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Truth-challenged Rep.-elect George Santos attempted to explain his mysterious wealth Wednesday, saying he made millions of dollars by selling second-hand luxury goods on the down-low with little documentation.
“What I will do is, I will go look out there, within my Rolodex and be like: ‘Hey, are you looking for a plane?’ ‘Are you looking for a boat?’ I just put that feeler out there,” he told Semafor about how he supposedly flipped $20 million yachts for six-figure referral fees after raking in just $55,000 in annual salary as recently as 2020.
Santos, 34, declined to offer any specific examples or documents to the outlet proving his sudden success was legally above board.
The comments are the latest attempt by the embattled Republican to save his nascent political career after copping to a long list of fibs to The Post Monday.
Santos, elected to represent the Long Island and Queens-based Third Congressional District, admitted he has spread falsehoods about graduating from college, being a landlord, working on Wall Street, and being a “proud Jew” despite documentation showing none of those things to be true.
Reporting by The New York Times last week also revealed the soon-to-be House freshman, whose full name is George Anthony Devolder Santos, had previously been accused of check fraud in Brazil, where he has family roots on his mother’s side.
Santos has claimed that he never broke laws anywhere, including on campaign filings where he reported $750,000 from the Devolder Organization along with dividends valued between $1 million and $5 million — while not disclosing clients who business exceeded $5,000 despite such an accounting being required by law.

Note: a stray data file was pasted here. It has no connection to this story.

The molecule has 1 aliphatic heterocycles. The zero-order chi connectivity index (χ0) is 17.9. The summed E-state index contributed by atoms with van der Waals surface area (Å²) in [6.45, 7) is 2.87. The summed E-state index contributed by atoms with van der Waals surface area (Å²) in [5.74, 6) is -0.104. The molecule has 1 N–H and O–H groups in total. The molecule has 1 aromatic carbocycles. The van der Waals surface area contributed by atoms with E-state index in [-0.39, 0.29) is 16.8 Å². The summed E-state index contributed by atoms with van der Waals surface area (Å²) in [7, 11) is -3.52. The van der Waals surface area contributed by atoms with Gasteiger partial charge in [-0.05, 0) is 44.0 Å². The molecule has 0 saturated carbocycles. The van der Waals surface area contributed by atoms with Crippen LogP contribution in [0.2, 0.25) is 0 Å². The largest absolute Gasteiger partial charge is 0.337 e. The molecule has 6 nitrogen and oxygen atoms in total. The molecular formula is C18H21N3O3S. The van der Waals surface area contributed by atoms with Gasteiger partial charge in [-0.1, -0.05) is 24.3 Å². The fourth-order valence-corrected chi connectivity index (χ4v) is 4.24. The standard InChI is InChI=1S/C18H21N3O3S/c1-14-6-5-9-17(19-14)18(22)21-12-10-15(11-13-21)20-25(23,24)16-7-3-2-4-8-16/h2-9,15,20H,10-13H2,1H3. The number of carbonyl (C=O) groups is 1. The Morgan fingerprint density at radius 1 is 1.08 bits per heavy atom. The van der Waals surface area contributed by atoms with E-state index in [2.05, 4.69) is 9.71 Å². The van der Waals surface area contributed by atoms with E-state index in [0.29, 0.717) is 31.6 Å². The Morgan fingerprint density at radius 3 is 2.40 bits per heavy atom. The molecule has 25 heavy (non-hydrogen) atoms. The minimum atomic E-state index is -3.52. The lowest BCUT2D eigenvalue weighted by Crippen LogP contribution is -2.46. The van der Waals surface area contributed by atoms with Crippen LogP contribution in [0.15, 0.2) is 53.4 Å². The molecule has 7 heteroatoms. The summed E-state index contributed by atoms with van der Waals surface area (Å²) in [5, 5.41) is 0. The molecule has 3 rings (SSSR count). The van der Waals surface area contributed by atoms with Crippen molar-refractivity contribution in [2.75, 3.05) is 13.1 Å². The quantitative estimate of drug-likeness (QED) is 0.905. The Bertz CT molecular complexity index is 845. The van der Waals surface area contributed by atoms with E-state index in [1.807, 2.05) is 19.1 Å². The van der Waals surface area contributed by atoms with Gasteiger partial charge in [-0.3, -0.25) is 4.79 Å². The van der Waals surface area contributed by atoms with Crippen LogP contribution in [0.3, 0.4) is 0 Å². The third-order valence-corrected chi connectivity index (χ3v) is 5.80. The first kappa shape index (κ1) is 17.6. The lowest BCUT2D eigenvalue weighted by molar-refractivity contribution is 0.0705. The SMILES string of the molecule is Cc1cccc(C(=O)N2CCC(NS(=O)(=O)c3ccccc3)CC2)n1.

“Where did that money come from?” Santos’ fellow Rep.-elect Dan Goldman (D-Brooklyn) tweeted earlier this week while calling for an investigation.
Talking Points Memo reported Dec. 20 that Santos had revived the Devolder Organization the day after an initial report report by the New York Times triggered a cascade of revelations about his past.
Santos told The Post earlier this week that his sister Tiffany will oversee the company.
Santos did not immediately respond to requests by The Post Wednesday to provide names of clients who might corroborate his claim to be a millionaire master of the second-hand deal.
“If it was requested of me to produce any documentation from this organization, I have no problem doing so to people with the proper authority, not to authoritarian members of Congress that think they have authority over their peers,” he told Semafor.
The ongoing public shaming has not deterred Santos from claiming that his lies are not such a big deal despite growing criticism.
“These are blatant lies and it calls into question how your constituents and the American people can believe anything that you may say while standing on the floor of the House of Representatives supposedly fighting for them. That’s the real issue here,” former Democratic Hawaii Rep. Tulsi Gabbard told Santos on Fox News’ “Tucker Carlson Tonight.”
At least one future colleague from Long Island has even said that Republicans’ slim US House majority might be better off without Santos if the damning allegations can be confirmed by a formal investigation.
“I believe a full investigation by the House Ethics Committee and, if necessary, law enforcement, is required. New Yorkers deserve the truth and House Republicans deserve an opportunity to govern without this distraction,” Rep.-elect Nick LaLota (R-Suffolk) said Tuesday.